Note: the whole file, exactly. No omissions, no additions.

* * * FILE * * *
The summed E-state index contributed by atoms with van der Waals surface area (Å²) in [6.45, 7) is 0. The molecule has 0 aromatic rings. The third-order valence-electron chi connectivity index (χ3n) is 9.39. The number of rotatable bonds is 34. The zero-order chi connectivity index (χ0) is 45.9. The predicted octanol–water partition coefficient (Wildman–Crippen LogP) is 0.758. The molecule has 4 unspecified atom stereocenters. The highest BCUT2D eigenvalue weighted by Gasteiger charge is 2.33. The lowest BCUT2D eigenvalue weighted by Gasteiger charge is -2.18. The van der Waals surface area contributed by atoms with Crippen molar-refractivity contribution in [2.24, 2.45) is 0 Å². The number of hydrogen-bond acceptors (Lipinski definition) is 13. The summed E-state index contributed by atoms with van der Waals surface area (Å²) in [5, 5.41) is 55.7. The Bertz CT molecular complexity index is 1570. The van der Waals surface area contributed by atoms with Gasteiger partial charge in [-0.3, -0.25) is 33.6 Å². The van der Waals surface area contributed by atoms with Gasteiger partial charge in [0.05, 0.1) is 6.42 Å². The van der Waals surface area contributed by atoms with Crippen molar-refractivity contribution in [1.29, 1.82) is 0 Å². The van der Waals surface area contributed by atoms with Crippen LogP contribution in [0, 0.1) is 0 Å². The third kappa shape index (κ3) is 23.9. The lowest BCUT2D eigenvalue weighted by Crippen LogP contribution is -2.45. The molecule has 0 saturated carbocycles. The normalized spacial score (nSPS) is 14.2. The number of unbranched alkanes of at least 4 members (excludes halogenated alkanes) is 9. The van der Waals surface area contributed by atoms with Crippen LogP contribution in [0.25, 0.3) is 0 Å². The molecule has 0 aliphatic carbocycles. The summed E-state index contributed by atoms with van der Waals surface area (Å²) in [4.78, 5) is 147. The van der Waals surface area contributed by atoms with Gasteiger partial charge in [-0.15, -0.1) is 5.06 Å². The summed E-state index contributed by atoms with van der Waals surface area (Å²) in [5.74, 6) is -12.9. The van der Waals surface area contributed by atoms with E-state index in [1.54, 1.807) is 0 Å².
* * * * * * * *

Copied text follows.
The summed E-state index contributed by atoms with van der Waals surface area (Å²) in [6.45, 7) is 0. The molecule has 0 aromatic rings. The third-order valence-electron chi connectivity index (χ3n) is 9.39. The number of rotatable bonds is 34. The zero-order chi connectivity index (χ0) is 45.9. The predicted octanol–water partition coefficient (Wildman–Crippen LogP) is 0.758. The molecule has 4 unspecified atom stereocenters. The highest BCUT2D eigenvalue weighted by Gasteiger charge is 2.33. The lowest BCUT2D eigenvalue weighted by Gasteiger charge is -2.18. The van der Waals surface area contributed by atoms with Crippen molar-refractivity contribution in [2.24, 2.45) is 0 Å². The number of hydrogen-bond acceptors (Lipinski definition) is 13. The summed E-state index contributed by atoms with van der Waals surface area (Å²) in [5, 5.41) is 55.7. The Bertz CT molecular complexity index is 1570. The van der Waals surface area contributed by atoms with Gasteiger partial charge in [-0.3, -0.25) is 33.6 Å². The van der Waals surface area contributed by atoms with Gasteiger partial charge in [0.05, 0.1) is 6.42 Å². The van der Waals surface area contributed by atoms with Crippen molar-refractivity contribution in [1.29, 1.82) is 0 Å². The van der Waals surface area contributed by atoms with Crippen LogP contribution in [0, 0.1) is 0 Å². The third kappa shape index (κ3) is 23.9. The lowest BCUT2D eigenvalue weighted by Crippen LogP contribution is -2.45. The molecule has 0 saturated carbocycles. The normalized spacial score (nSPS) is 14.2. The number of unbranched alkanes of at least 4 members (excludes halogenated alkanes) is 9. The van der Waals surface area contributed by atoms with Crippen LogP contribution in [0.25, 0.3) is 0 Å². The molecule has 0 aliphatic carbocycles. The summed E-state index contributed by atoms with van der Waals surface area (Å²) in [4.78, 5) is 147. The van der Waals surface area contributed by atoms with Gasteiger partial charge in [-0.15, -0.1) is 5.06 Å². The summed E-state index contributed by atoms with van der Waals surface area (Å²) in [5.74, 6) is -12.9. The van der Waals surface area contributed by atoms with E-state index in [1.54, 1.807) is 0 Å².